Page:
Where She Belongs by Johnnie Alexander

Where She BelongsNewly widowed Shelby Kincaid decides to move with her two young daughters to the small town of Misty Willow to live in her family’s old homestead.

Newly widowed Shelby Kincaid decides to move with her two young daughters to the small town of Misty Willow to live in her family’s old homestead.

She knows there is going to be a lot of work getting the abandoned home to the condition she knows it can be. It is the only place where she ever felt she belonged, and she longs to have her children grow up in touch with their heritage.

The house has been neglected for so long and is in need of massive repairs, however Shelby knows she can do it, and looks forward to the challenge. read more

Why Write Nonfiction Instead of Fiction? by Terry Whalin

Bok Proposals that SellQuestion: Everyone says it is easier for an unpublished writer to break in with nonfiction vs. fiction? Is it only easier to break in with nonfiction if you have speaking engagements that will result in sales? I’ve always thought, “Who would buy my nonfiction? I’m a nobody without a degree, without a famous husband or friends and without an enthralling life.” But everyone says it’s easier to break in with nonfiction so I thought they meant that even if I’m a nobody, if I can speak to a “felt need” I can sell books. read more

Words of Comfort for Times of Loss by Cecil Murphey & Liz Allison

Words of Comfort

Have you lost a loved one recently? Do you wish to reach out to someone close to you who is struggling with grief?

Authors Cecil Murphey and Liz Allison both know what it feels like to lose loved ones. Liz found herself suddenly plunged into widowhood, leaving her with two small children to care for. Cecil faced the deaths of five close family members within eighteen months. The opening words of this book say it all: “No one grieves the way you do. Your grief is private and intimate.”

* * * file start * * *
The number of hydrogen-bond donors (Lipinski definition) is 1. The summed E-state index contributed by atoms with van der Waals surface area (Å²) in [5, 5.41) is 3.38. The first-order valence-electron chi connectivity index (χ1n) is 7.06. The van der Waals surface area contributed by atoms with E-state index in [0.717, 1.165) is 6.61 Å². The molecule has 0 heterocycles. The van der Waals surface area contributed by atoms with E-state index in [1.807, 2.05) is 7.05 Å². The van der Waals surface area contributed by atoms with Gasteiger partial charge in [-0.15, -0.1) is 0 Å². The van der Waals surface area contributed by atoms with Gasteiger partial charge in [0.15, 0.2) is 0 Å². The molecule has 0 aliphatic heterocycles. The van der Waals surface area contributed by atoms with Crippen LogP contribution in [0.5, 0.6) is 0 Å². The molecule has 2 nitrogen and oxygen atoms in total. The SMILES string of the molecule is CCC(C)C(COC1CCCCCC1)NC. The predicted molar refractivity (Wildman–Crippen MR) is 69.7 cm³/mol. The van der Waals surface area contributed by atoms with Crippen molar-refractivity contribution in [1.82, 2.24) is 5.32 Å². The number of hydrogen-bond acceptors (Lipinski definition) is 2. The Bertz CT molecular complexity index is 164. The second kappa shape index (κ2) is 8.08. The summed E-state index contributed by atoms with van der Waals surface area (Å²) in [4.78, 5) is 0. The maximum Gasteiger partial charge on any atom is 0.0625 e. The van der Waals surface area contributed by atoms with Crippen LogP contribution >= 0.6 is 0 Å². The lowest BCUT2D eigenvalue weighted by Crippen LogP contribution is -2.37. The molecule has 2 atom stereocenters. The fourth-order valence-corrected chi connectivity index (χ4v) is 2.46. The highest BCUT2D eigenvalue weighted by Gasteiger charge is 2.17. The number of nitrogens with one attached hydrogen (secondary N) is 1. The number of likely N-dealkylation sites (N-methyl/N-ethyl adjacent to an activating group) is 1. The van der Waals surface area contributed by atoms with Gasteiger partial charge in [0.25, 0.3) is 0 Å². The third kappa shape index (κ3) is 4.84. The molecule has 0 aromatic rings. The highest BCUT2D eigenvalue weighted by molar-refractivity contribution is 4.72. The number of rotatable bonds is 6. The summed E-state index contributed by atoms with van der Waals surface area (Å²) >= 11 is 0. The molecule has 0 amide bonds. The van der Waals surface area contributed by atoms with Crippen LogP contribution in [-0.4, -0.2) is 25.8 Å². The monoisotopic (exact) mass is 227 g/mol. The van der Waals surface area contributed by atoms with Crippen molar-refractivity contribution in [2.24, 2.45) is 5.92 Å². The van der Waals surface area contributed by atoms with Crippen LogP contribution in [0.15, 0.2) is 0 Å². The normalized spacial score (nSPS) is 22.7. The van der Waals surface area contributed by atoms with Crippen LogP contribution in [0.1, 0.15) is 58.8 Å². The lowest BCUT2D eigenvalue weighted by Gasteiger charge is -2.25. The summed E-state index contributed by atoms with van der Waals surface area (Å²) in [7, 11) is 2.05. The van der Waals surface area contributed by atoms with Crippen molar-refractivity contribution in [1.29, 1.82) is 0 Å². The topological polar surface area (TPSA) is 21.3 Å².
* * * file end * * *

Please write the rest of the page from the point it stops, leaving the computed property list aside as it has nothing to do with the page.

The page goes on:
Others try to come alongside you. Sometimes they help. Sometimes they make things worse. This book contains the words and the simplicity to reach deep inside, to the areas that hurt so badly you feel you’ll never recover. It says to you, “It’s all right to be you, and it’s all right to feel exactly the way you do.”

I bought this book in March 2010 and put it to one side to read—sometime. Then I lost two family members within 10 weeks. I remembered the book, and read it through in an evening. I was so impressed with the thoughts and compassion contained in the pages, I gave it to my newly widowed brother-in-law the next day to read. I only loaned it to him, as I knew he wasn’t a reader and probably wouldn’t read it. He not only read it over and over, he ordered several from an online bookstore so that he could share the message with others.
The delightful packaging of the book, the simple and inspiring stories, and the beautiful illustrations by Michael Sparks combine to make this an ideal gift for anyone who is faced with the inevitable—the loss of a loved one.

This book is available at most Christian Bookstores as well as on Amazon.com.